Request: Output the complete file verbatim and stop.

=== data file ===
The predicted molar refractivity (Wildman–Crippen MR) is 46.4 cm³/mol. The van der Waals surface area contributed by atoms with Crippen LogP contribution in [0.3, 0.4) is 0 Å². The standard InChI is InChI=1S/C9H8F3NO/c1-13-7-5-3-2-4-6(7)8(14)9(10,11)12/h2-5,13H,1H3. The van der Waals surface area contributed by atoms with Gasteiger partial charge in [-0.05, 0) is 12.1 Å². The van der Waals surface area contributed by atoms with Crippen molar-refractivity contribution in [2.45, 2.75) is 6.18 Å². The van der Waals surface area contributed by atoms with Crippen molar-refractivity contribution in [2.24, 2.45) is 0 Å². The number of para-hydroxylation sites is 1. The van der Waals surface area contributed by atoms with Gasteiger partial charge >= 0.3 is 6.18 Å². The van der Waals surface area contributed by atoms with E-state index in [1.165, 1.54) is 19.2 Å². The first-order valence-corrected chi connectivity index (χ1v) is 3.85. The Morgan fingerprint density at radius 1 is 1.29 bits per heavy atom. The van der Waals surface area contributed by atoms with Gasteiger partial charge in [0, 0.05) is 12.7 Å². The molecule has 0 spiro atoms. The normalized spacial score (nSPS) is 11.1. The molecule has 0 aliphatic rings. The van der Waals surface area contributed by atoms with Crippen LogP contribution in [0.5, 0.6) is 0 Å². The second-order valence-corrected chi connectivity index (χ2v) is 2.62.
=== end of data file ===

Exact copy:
The predicted molar refractivity (Wildman–Crippen MR) is 46.4 cm³/mol. The van der Waals surface area contributed by atoms with Crippen LogP contribution in [0.3, 0.4) is 0 Å². The standard InChI is InChI=1S/C9H8F3NO/c1-13-7-5-3-2-4-6(7)8(14)9(10,11)12/h2-5,13H,1H3. The van der Waals surface area contributed by atoms with Gasteiger partial charge in [-0.05, 0) is 12.1 Å². The van der Waals surface area contributed by atoms with Crippen molar-refractivity contribution in [2.45, 2.75) is 6.18 Å². The van der Waals surface area contributed by atoms with Crippen molar-refractivity contribution in [2.24, 2.45) is 0 Å². The number of para-hydroxylation sites is 1. The van der Waals surface area contributed by atoms with Gasteiger partial charge >= 0.3 is 6.18 Å². The van der Waals surface area contributed by atoms with E-state index in [1.165, 1.54) is 19.2 Å². The first-order valence-corrected chi connectivity index (χ1v) is 3.85. The Morgan fingerprint density at radius 1 is 1.29 bits per heavy atom. The van der Waals surface area contributed by atoms with Gasteiger partial charge in [0, 0.05) is 12.7 Å². The molecule has 0 spiro atoms. The normalized spacial score (nSPS) is 11.1. The molecule has 0 aliphatic rings. The van der Waals surface area contributed by atoms with Crippen LogP contribution in [0.5, 0.6) is 0 Å². The second-order valence-corrected chi connectivity index (χ2v) is 2.62.